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“Not all women over 40 want to join a choir”

Applying the DIY principles of punk rock, over 100 women with no musical experience started a New Year’s challenge to pick up an instrument or sing in a band, and many will be performing their first ever gigs for International Women’s Day on March 8

Learning to play drums or electric guitar and joining a rock band is still quite an unusual thing for women to do, but this year, over 100 women started a new year’s challenge and many will be playing their first ever gigs for International Women’s Day, after just 66 days.

Founder Ruth Miller explains that she’s applying the DIY principles of punk rock to get women who are non-musicians to create simple songs together and have the confidence to get on stage or YouTube and perform them.

There will be more than twenty women playing at events in Leicester on the day itself, a show in London has already happened and women across the UK are debuting at open mic nights and pub gigs for International Women’s Day.

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Through workshops and free online coaching, Ruth has shown the basics of drumming, playing electric guitar and bass, song writing, performing and how to get a gig:

“Not all women over 40 want to join a choir; many of them are into rock, punk, grunge, metal – all different types of music and what’s more, these women have a lot to say,” Ruth explains.

“My idea was to start all-women bands as a great hobby for fun and empowerment, but I quickly realised that there’s a whole untapped seam of creativity and women’s voices. When you see a group of ordinary women get on stage and play original loud music with passion and commitment, it’s a very powerful thing … it’s art.”

the Verinos
The Verinos formed in Leicester last May and played a gig just twelve weeks after the bass player and drummer had started to learn.

International Women’s Day showcases what women can do and challenges the stereotypes and biases that surround us. There’s already been campaigns to improve gender balance in music festival line-ups, and there are now a lot more gigging bands with young women in them. Ruth Miller’s project is targeted at those who didn’t get involved with music and bands when they were younger. She sees music as a collaborative, rather than individual skill:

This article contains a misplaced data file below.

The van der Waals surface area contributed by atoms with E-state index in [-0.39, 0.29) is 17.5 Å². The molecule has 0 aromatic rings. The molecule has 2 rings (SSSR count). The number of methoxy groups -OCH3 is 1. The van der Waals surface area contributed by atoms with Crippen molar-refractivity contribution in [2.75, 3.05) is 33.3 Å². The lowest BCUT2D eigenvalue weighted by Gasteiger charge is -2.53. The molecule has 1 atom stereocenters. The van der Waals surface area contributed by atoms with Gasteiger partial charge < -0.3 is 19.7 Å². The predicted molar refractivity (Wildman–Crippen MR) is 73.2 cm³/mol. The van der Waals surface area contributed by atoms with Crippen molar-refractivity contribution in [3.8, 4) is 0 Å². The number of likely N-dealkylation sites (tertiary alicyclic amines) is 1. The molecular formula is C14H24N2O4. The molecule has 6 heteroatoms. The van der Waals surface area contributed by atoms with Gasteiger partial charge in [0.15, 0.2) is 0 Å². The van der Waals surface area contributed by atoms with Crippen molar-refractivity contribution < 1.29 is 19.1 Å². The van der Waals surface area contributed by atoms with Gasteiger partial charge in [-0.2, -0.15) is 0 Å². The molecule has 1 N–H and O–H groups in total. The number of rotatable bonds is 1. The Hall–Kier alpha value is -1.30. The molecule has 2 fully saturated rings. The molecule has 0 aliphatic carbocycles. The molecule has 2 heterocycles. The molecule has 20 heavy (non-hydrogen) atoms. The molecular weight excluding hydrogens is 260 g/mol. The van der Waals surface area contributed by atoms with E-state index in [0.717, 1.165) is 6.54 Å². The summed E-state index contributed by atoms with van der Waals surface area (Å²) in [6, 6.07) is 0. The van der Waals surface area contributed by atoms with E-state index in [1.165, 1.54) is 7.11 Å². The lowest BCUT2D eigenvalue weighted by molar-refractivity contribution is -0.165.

“A couple of women bought themselves a guitar and learned some chords during lockdown. But sitting on your own doing that individual practice isn’t much fun compared with being in a rehearsal room with a group of beginners, working it all out together. As an isolated guitarist, it’s easy to give up and feel you’re not good enough, but the spark and encouragement you get from a bunch of women all starting out together is incredibly motivating.”

The unglamorous music scene started when Ruth Miller started coaching women in creating songs and putting bands together. Her first all-female band The Verinos formed in Leicester last May and played a gig just twelve weeks after the bass player and drummer had started to learn.

With catchy songs and an amazing air of cool, The Verinos showed the way for other women who fancied having a go. As a new all-female band with an average age of 55, The Verinos attracted a lot of attention, with BBC video of the day, numerous radio appearances, a double page spread in Best Magazine and Midlands award nominations as Ladies First ‘Advocates for Women’.

The project expanded and, following weekly workshops from January, four more all-women bands have formed in Leicester, ready to do their first gig on March 8th.  Through a Facebook group, women in other parts of the UK have got together and are also planning their debuts around 8th March.

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